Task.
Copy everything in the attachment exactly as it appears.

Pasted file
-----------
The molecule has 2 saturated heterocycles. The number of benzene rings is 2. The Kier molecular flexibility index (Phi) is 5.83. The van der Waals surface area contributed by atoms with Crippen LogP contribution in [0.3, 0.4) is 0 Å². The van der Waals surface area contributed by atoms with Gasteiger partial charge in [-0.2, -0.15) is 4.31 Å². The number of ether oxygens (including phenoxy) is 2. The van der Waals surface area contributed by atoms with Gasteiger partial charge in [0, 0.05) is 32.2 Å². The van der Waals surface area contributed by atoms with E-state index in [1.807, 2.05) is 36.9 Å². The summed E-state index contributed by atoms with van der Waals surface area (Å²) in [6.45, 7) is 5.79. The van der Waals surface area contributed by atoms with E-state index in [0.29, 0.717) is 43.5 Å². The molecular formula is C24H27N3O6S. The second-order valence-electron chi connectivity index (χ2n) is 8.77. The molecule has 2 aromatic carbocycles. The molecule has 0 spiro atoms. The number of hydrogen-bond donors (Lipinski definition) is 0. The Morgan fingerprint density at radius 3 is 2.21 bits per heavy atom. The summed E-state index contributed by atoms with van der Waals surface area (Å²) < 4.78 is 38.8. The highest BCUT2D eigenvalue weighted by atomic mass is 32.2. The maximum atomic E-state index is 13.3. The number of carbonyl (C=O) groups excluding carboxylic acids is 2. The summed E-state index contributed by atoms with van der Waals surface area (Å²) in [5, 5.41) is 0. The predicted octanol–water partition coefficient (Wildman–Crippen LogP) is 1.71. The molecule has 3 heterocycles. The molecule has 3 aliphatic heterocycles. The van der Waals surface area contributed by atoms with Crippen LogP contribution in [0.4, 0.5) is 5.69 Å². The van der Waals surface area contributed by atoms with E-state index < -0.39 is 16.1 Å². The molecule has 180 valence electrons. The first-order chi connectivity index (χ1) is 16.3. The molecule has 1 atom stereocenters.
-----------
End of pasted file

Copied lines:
The molecule has 2 saturated heterocycles. The number of benzene rings is 2. The Kier molecular flexibility index (Phi) is 5.83. The van der Waals surface area contributed by atoms with Crippen LogP contribution in [0.3, 0.4) is 0 Å². The van der Waals surface area contributed by atoms with Gasteiger partial charge in [-0.2, -0.15) is 4.31 Å². The number of ether oxygens (including phenoxy) is 2. The van der Waals surface area contributed by atoms with Gasteiger partial charge in [0, 0.05) is 32.2 Å². The van der Waals surface area contributed by atoms with E-state index in [1.807, 2.05) is 36.9 Å². The summed E-state index contributed by atoms with van der Waals surface area (Å²) in [6.45, 7) is 5.79. The van der Waals surface area contributed by atoms with E-state index in [0.29, 0.717) is 43.5 Å². The molecular formula is C24H27N3O6S. The second-order valence-electron chi connectivity index (χ2n) is 8.77. The molecule has 2 aromatic carbocycles. The molecule has 0 spiro atoms. The number of hydrogen-bond donors (Lipinski definition) is 0. The Morgan fingerprint density at radius 3 is 2.21 bits per heavy atom. The summed E-state index contributed by atoms with van der Waals surface area (Å²) < 4.78 is 38.8. The highest BCUT2D eigenvalue weighted by atomic mass is 32.2. The maximum atomic E-state index is 13.3. The number of carbonyl (C=O) groups excluding carboxylic acids is 2. The summed E-state index contributed by atoms with van der Waals surface area (Å²) in [5, 5.41) is 0. The predicted octanol–water partition coefficient (Wildman–Crippen LogP) is 1.71. The molecule has 3 heterocycles. The molecule has 3 aliphatic heterocycles. The van der Waals surface area contributed by atoms with Crippen LogP contribution in [0.4, 0.5) is 5.69 Å². The van der Waals surface area contributed by atoms with E-state index < -0.39 is 16.1 Å². The molecule has 180 valence electrons. The first-order chi connectivity index (χ1) is 16.3. The molecule has 1 atom stereocenters.